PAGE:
Wednesday

17th Aug 2022

EU takes aim at Israeli settler products

  • The Golan Heights Winery in Syria lists its address as 'Katzrin, Israel.' Its website says the 'volcanic soil provide[s] excellent drainage .. and water [is] readily available.' (Photo: Ben Roffer)

EU foreign ministers have "warned" Israel they will take a tougher approach to exports originating in illegal settlements on Palestinian land.

The ministers in a statement on Monday (14 May) detailing Israel's long-term campaign to expropriate Palestinian farmers in the West Bank said: "The EU and its member states reaffirm their commitment to fully and effectively implement existing EU legislation and the bilateral arrangements applicable to settlement products."

Read and decide

Join EUobserver today

Become an expert on Europe

Get instant access to all articles — and 20 years of archives. 14-day free trial.

... or subscribe as a group

Under EU law settler products are excluded from preferential import tariffs in the 12-year-old EU-Israel association agreement.

Israel is obliged to indicate the originating postcode of each shipment, while member states' customs authorities are to cross-check the information against a list of settlement postcodes to see which tariffs apply.

According to Human Rights Watch's Jerusalem-based analyst Bill Van Esveld, Israeli authorities get around it by coding settlement products under the firms' corporate headquarters in Israel proper or by bundling them together with Israel-proper-origin goods. Meanwhile, the lack of clear product-origin labels makes it hard for European consumers to choose whether or not to buy the items.

"You can find white wine made in the Golan Heights in [leading] supermarkets in Belgium," Stuart Reigeluth, an activist with the Brussels-based NGO the Council for European Palestinian Relations, told EUobserver, referring to Syrian land annexed by Israel in 1981.

According to commission figures, the EU is Israel's number two import destination after the US, buying some €11.6 billion worth of Israeli goods each year.

An EU diplomat told this website the ministers' statement on imports "should be seen as a warning to Israel."

He noted that the "substantially tougher" language in the EU communique was prompted by acceleration in settler activity last year, putting in danger the EU's preferred solution of a separate state for Palestinians alongside Israel.

He added that "the usual suspects" - referring to pro-Israel countries the Czech Republic, Italy and the Netherlands - were joined by Bulgaria and Romania in trying to water down the language at the last minute.

For his part, Irish foreign minister Eamon Gilmore told press after Monday's meeting that Dublin might propose an outright import ban on settler products during its EU presidency in early 2013.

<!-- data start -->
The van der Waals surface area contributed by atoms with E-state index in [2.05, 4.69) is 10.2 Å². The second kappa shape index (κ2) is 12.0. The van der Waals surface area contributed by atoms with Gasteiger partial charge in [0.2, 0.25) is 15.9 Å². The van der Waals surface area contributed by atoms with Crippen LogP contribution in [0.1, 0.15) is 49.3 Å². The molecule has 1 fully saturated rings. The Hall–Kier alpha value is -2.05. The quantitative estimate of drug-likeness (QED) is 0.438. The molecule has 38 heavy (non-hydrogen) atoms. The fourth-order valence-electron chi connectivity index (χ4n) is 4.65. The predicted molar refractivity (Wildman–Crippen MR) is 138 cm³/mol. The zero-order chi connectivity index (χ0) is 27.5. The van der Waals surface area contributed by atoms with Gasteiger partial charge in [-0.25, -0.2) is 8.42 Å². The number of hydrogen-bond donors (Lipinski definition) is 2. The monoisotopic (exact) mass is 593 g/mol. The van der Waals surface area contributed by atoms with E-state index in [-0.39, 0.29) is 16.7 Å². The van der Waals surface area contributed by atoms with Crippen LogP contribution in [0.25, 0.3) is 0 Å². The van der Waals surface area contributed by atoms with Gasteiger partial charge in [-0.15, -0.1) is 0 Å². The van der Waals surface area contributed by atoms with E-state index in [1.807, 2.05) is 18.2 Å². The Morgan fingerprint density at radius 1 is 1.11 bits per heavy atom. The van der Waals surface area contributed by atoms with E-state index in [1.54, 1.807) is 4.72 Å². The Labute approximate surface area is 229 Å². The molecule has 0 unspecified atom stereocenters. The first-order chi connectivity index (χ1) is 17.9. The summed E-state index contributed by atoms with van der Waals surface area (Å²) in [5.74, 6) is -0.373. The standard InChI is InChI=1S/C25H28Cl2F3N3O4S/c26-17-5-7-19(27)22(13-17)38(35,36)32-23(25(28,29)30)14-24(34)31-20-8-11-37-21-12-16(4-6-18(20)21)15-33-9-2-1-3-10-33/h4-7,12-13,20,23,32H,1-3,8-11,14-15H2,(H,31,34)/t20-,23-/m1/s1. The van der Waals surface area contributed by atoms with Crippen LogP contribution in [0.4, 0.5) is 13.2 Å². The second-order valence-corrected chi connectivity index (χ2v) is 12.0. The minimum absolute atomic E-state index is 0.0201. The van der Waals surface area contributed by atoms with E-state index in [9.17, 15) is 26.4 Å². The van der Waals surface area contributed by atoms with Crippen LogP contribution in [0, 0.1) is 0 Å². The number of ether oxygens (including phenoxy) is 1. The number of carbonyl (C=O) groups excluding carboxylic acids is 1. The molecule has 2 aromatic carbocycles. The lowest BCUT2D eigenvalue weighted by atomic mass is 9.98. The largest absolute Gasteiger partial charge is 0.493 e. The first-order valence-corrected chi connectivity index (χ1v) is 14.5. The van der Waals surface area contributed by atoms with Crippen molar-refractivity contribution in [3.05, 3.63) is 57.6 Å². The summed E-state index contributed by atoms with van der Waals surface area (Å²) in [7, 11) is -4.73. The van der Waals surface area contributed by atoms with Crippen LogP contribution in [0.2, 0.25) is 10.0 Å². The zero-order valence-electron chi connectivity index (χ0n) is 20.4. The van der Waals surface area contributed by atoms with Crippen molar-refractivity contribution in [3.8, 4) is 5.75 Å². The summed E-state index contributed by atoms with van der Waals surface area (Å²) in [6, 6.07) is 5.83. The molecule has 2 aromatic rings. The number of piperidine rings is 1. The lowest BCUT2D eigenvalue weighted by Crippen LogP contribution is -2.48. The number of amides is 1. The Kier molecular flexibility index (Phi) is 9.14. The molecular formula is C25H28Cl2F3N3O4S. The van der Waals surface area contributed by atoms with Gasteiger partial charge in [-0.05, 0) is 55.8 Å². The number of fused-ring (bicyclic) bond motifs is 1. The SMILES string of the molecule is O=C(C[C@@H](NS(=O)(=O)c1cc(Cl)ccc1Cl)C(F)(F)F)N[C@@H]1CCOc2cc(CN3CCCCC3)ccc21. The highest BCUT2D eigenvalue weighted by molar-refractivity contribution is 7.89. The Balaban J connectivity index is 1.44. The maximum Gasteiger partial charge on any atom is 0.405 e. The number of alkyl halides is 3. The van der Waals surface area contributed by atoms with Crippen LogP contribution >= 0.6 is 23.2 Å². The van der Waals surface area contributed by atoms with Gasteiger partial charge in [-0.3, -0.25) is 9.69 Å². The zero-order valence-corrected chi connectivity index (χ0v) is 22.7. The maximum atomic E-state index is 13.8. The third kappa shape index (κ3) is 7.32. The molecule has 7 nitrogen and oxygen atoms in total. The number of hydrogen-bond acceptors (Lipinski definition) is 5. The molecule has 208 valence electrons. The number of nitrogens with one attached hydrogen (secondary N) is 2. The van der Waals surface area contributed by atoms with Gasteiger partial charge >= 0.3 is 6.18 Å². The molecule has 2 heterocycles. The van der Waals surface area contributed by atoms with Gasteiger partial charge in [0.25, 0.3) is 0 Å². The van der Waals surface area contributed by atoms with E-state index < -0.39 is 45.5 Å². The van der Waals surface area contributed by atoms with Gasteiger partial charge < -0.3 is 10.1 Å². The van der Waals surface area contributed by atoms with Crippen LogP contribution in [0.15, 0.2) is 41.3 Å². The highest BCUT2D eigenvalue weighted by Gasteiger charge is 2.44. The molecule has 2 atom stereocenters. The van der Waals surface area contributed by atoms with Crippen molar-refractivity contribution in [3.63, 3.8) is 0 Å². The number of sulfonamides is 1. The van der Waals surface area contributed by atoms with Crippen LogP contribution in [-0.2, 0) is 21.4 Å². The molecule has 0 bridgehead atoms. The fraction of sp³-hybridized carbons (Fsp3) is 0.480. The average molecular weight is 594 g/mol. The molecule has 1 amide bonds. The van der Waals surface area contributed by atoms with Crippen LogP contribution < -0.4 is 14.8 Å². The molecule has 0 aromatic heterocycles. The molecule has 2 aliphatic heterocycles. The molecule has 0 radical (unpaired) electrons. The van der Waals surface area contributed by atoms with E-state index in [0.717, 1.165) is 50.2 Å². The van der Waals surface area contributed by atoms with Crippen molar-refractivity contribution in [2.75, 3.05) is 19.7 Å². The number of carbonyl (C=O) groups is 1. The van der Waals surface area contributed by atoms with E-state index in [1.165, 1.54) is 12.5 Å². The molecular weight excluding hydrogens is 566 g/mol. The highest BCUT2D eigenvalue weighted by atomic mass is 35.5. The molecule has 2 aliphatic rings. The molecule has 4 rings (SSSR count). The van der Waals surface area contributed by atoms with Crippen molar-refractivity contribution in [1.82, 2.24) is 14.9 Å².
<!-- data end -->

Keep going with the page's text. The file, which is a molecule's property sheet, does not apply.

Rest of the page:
"I think we may have to look at the question of banning products from settlement areas into the EU. We have always resisted the idea of boycotts in relation to Israel. But I think a distinction has to be drawn here between Israel and the settlements," he said, according to the Irish Times.

EU ambassadors based in Ramallah have long advocated a boycott, as well as a visa ban on settler radicals, in internal EU reports. But their ideas never saw the light of day.

Monday's EU communique also reiterated EU support for Israeli security and castigated Palestinian militants for rocket attacks out of Gaza.

The Israeli foreign ministry in a statement published the same day said the EU criticism is "based on a partial, biased and one-sided depiction of realities on the ground." It added that "Israel is committed to the well-being of the Palestinian population."

Opinion

Why EU should reject new Israeli trade pact

By rejecting the so-called ACAA agreement, MEPs could begin to play a mature and constructive role in EU foreign policy in the Arab Spring region.

Agenda

Barroso in Palestine next WEEK

Barroso is making a rare trip to Israel and the occupied Palestinian territories next week. But the crisis still dominates events in Europe.

Column

Is this strange summer a moment of change?

It is a strange, strange summer. The war in Ukraine continues, 60 percent of Europe is in danger of drought, and Covid is still around and could rebound in the autumn. At the same time, everyone is desperate for normalcy.

News in Brief

  1. Next UK PM candidates reject Scottish independence push
  2. Spain 'hopeful' for new gas pipeline
  3. German troops return to Bosnia over instability fears
  4. US weighs plan to revive Iran nuclear deal
  5. Tens of thousands of Jews quit Russia since start of war
  6. Russia will not allow British spy plane overflight
  7. Germans face €480 gas bill spike
  8. Ukraine claims to have hit Wagner paramilitary base

Stakeholders' Highlights

  1. Nordic Council of MinistersNordic prime ministers: “We will deepen co-operation on defence”
  2. EFBWW – EFBH – FETBBConstruction workers can check wages and working conditions in 36 countries
  3. Nordic Council of MinistersNordic and Canadian ministers join forces to combat harmful content online
  4. European Centre for Press and Media FreedomEuropean Anti-SLAPP Conference 2022
  5. Nordic Council of MinistersNordic ministers write to EU about new food labelling
  6. Nordic Council of MinistersEmerging journalists from the Nordics and Canada report the facts of the climate crisis

Join EUobserver

Support quality EU news

Join us